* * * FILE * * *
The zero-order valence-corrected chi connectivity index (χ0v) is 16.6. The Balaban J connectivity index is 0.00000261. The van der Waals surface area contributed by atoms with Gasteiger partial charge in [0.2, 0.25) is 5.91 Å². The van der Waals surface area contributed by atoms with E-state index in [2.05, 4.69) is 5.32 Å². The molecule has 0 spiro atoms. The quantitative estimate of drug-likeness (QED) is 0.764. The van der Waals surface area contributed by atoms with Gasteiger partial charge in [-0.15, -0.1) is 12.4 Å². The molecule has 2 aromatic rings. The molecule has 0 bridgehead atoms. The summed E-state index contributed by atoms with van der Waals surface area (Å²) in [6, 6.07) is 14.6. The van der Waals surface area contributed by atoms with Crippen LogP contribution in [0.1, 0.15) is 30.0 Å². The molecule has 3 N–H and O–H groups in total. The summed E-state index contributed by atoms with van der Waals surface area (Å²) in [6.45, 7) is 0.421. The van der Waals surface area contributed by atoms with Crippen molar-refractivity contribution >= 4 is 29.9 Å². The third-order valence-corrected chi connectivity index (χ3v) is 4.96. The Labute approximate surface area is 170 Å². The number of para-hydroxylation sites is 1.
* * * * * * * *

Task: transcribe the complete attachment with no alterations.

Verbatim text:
The zero-order valence-corrected chi connectivity index (χ0v) is 16.6. The Balaban J connectivity index is 0.00000261. The van der Waals surface area contributed by atoms with Gasteiger partial charge in [0.2, 0.25) is 5.91 Å². The van der Waals surface area contributed by atoms with E-state index in [2.05, 4.69) is 5.32 Å². The molecule has 0 spiro atoms. The quantitative estimate of drug-likeness (QED) is 0.764. The van der Waals surface area contributed by atoms with Gasteiger partial charge in [-0.15, -0.1) is 12.4 Å². The molecule has 2 aromatic rings. The molecule has 0 bridgehead atoms. The summed E-state index contributed by atoms with van der Waals surface area (Å²) in [6, 6.07) is 14.6. The van der Waals surface area contributed by atoms with Crippen LogP contribution in [0.1, 0.15) is 30.0 Å². The molecule has 3 N–H and O–H groups in total. The summed E-state index contributed by atoms with van der Waals surface area (Å²) in [6.45, 7) is 0.421. The van der Waals surface area contributed by atoms with Crippen molar-refractivity contribution >= 4 is 29.9 Å². The third-order valence-corrected chi connectivity index (χ3v) is 4.96. The Labute approximate surface area is 170 Å². The number of para-hydroxylation sites is 1.